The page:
This is another obvious suggestion, but one that many people ignore. Unless the food is cooked in an air fryer or pan-fried with a small amount of butter or heat-tolerant natural oil, most fried fare is excessively high in calories and unhealthy fats. Seafood, hot wings, side dishes, and restaurant appetizers often come fried, so take a close look when ordering out. As for pre-packaged fried snacks like chips, they are not very filling and usually leave you feeling hungry for more junk food. Finally, watch out for sneaky snacks that pretend to be healthy, such as plantain chips. They may be fruit-based, but they are just as fried and unhealthy as potato chips!
5. Processed Foods
Whether you’re trying to lose weight or just improve nutritional habits, fresh is always best. Pre-packaged and processed foods may save time, but they make up for it in toxins, unhealthy fats, and hidden sugars. Freezing fresh whole fruit or unprocessed raw meat may not greatly affect the nutritional value, but there are some foods that may be processed to the point of no return, such as:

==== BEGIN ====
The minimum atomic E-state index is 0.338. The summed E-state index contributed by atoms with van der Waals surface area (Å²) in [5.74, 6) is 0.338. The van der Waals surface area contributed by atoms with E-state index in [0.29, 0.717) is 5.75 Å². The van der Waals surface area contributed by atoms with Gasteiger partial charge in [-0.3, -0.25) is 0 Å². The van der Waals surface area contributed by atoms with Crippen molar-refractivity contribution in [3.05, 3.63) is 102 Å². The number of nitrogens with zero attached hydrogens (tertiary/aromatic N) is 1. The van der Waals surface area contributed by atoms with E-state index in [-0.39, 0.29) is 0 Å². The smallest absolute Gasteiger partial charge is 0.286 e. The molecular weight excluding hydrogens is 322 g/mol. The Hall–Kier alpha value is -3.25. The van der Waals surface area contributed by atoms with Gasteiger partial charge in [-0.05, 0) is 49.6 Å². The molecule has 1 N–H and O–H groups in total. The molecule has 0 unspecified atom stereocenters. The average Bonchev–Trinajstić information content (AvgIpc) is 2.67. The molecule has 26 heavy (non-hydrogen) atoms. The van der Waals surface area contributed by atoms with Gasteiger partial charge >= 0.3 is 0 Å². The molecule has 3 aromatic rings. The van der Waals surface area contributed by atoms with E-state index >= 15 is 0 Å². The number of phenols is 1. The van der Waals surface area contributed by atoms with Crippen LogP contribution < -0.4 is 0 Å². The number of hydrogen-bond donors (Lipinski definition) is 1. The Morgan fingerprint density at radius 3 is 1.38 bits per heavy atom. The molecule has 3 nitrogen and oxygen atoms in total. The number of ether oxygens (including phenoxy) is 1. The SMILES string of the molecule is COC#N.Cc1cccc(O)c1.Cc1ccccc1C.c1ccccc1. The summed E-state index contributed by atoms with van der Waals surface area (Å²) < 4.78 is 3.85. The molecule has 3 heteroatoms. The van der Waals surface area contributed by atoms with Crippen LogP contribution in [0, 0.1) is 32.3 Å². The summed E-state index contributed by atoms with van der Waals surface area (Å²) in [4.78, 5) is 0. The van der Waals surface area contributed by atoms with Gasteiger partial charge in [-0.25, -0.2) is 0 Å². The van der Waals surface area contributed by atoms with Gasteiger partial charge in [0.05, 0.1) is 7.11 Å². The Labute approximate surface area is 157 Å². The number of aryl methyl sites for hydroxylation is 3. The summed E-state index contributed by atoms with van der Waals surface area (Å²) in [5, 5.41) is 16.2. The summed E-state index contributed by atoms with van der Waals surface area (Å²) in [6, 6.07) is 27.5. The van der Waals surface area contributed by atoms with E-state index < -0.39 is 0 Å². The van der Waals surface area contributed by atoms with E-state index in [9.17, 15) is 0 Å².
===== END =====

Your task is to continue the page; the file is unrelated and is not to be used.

- Processed meats, such as sausage and cold cuts
- Pre-prepared meals like frozen lasagna or boxed dinner kits
- Granola snacks and protein bars
- Fruit snacks
- Conventional condiments like margarine, ketchup, and mayonnaise
- Breakfast cereals and instant oatmeal
The sad fact is, the base ingredients of many of the foods above are not unhealthy; it’s the processing and preserving that makes them so unwholesome. Some things, like granola bars, oatmeal, and fruit snacks, you can recreate at home with natural ingredients and minimal effort. For other products like sausage, sandwich meat, and even cereal, go to your local health food store or farmers market and ask about organic farms in the area that may provide all-natural, unprocessed alternatives to your favorite processed foods.
In addition to a healthy diet and active lifestyle, some herbal supplements can also help to optimize weight loss efforts. Check them out in the Living Clean store, or read more about fitness on the blog: